Kim Riley of Temperance checks out a Toyota Avalon on opening day of the 2013 Greater Toledo Auto Show at the SeaGate Convention Centre. Ms. Riley said she usually attends the North American Auto Show in Detroit too, but Toledo’s set-up is better for people looking to buy a new vehicle.
THE BLADE/KATIE RAUSCH
Caty Marsh stood a few paces back from a bright white Dodge Charger, looking as if the car had somehow put her in a trance.
“I’m like in a dream bubble right now,” the 18-year-old from Swanton said.
The hypnotizing, high-powered Charger in question is one of the 160-plus vehicles on display at the 2013 Greater Toledo Auto Show at the SeaGate Convention Centre downtown. For Ms. Marsh, the show was her first chance to sit in the car of her affection.
While she and boyfriend Colin Breeding were just enjoying the day and checking out the show, others came with a purpose.
The annual auto show, which opened to the public Thursday, doesn’t have the same glamour as the North American International Auto Show in Detroit, but it also doesn’t have smothering crowds, long lines, and parking issues.
And it’s not really meant to be the same kind of show. Detroit is more a place where the automakers can show off their newest and coming wares to the automotive press, and people can marvel at cars they’ll never be able to afford.
Toledo is a show aimed at buyers and giving people a chance to thoroughly check out cars they might actually put in their garage.
One of those tire-kickers Thursday was Richard Schneider.
Mr. Schneider is in the market for a new set of wheels. He has five or six cars on his list, including the Volkswagen Passat, Subaru Forester, and Chevrolet Equinox. And the auto show gave him a chance to see several vehicles in one place.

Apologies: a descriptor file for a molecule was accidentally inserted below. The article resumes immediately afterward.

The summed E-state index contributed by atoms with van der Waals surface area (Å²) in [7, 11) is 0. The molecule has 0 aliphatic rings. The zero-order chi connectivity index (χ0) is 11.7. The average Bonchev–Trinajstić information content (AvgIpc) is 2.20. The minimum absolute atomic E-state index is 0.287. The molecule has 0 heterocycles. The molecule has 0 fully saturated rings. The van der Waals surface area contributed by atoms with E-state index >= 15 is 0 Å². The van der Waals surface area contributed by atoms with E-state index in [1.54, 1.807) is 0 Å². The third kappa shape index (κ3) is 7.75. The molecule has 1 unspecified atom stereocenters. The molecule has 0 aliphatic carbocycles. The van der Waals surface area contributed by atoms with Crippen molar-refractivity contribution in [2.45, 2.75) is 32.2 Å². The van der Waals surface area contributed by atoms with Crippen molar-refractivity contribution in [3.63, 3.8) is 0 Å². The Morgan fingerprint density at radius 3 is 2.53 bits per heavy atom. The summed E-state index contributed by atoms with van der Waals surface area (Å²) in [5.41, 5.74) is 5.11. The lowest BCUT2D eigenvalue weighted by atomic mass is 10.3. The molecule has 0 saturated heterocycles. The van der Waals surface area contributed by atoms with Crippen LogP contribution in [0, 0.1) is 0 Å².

“It’s better than going around in the cold on a snowy lot,” Mr. Schneider said.
By the time he left the show, the Oregon man hoped to have his list narrowed to two or three vehicles.
Helping him on his search was his 12-year-old grandson, Andrew Muir.
“He’s never been to one,” Mr. Schneider said. “He didn’t know what to expect. We walked in, and he said, ‘Jeez!’ ”
Dealers like the show because it can help them catch the eye of someone who might not otherwise have paid much mind to their brand.
The father-daughter duo of Dave and Jessica Buehler said they both were surprised with what they saw at Mazda’s booth.
“We kind of had a bias against it, but sitting over there we really liked it,” Mr. Buehler said.
The new and redesigned 2014 Mazda 6 helped with that. So did a bright-red Miata convertible.
“I liked the [Chevrolet] Cruze, if I was actually going to get one,” Jessica said. “But dream car? The Miata. Definitely.”
The show has a few dream-worthy cars, including other drop-tops from Ford, Lexus, and Audi, and a new Lincoln MKX hybrid that gets 47 miles per gallon. There’s also a 60th anniversary Corvette ZR1, and a menacing 580-horsepower Camaro ZL1.
That was the car that drew Gary Hauter’s attention. Mr. Hauter, who came from Findlay for the show, drove Camaros for 14 years. He bought his last in 2002, which was the final model year until Chevrolet revived the muscle car for the 2010 model year.
With him was Scott Koch, who also lives in Findlay and works in Toledo. He’s about two years out from buying a new car, and his top priority is fuel economy.
Right now, he has a 2009 Honda Civic hybrid that gets up to 48 mpg. “I love it,” Mr. Koch said. “I love the gas mileage, and I don’t want to go any lower than what I’m doing now.”
He checked out the new Ford Fusion hybrid, which he didn’t think would do quite as well as his Civic.
“It’s a little bigger than mine, but I’m still looking for something at least what I’m getting now or more,” he said. “I like the [Chevrolet] Volt, but I don’t think I want to pay that much.”
The show runs through Sunday. Contact Tyrel Linkhorn at: firstname.lastname@example.org or 419-724-6134.